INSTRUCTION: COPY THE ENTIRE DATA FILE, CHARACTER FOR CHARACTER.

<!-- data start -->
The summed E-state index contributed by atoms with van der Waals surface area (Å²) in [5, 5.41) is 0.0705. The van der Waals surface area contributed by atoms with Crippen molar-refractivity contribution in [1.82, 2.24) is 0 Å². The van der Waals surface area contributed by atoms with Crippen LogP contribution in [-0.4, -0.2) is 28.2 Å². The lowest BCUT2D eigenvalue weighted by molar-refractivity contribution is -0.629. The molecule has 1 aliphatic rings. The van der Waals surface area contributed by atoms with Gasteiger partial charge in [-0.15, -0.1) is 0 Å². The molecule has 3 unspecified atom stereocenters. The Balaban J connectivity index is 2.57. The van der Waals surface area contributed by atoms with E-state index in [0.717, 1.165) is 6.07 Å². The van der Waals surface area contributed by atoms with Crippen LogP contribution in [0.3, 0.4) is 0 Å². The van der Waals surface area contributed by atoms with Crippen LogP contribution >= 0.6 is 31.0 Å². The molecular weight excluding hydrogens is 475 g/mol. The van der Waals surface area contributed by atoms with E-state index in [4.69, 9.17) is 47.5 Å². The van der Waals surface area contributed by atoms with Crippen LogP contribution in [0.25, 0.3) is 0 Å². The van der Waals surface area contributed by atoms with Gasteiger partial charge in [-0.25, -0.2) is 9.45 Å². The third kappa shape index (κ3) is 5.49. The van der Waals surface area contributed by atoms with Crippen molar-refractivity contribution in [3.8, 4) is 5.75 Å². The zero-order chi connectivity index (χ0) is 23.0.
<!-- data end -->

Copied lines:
The summed E-state index contributed by atoms with van der Waals surface area (Å²) in [5, 5.41) is 0.0705. The van der Waals surface area contributed by atoms with Crippen molar-refractivity contribution in [1.82, 2.24) is 0 Å². The van der Waals surface area contributed by atoms with Crippen LogP contribution in [-0.4, -0.2) is 28.2 Å². The lowest BCUT2D eigenvalue weighted by molar-refractivity contribution is -0.629. The molecule has 1 aliphatic rings. The van der Waals surface area contributed by atoms with Gasteiger partial charge in [-0.15, -0.1) is 0 Å². The molecule has 3 unspecified atom stereocenters. The Balaban J connectivity index is 2.57. The van der Waals surface area contributed by atoms with E-state index in [0.717, 1.165) is 6.07 Å². The van der Waals surface area contributed by atoms with Crippen LogP contribution in [0.3, 0.4) is 0 Å². The van der Waals surface area contributed by atoms with Crippen LogP contribution >= 0.6 is 31.0 Å². The molecular weight excluding hydrogens is 475 g/mol. The van der Waals surface area contributed by atoms with E-state index in [4.69, 9.17) is 47.5 Å². The van der Waals surface area contributed by atoms with Crippen LogP contribution in [0.25, 0.3) is 0 Å². The van der Waals surface area contributed by atoms with Gasteiger partial charge in [-0.25, -0.2) is 9.45 Å². The third kappa shape index (κ3) is 5.49. The van der Waals surface area contributed by atoms with Crippen molar-refractivity contribution in [3.8, 4) is 5.75 Å². The zero-order chi connectivity index (χ0) is 23.0.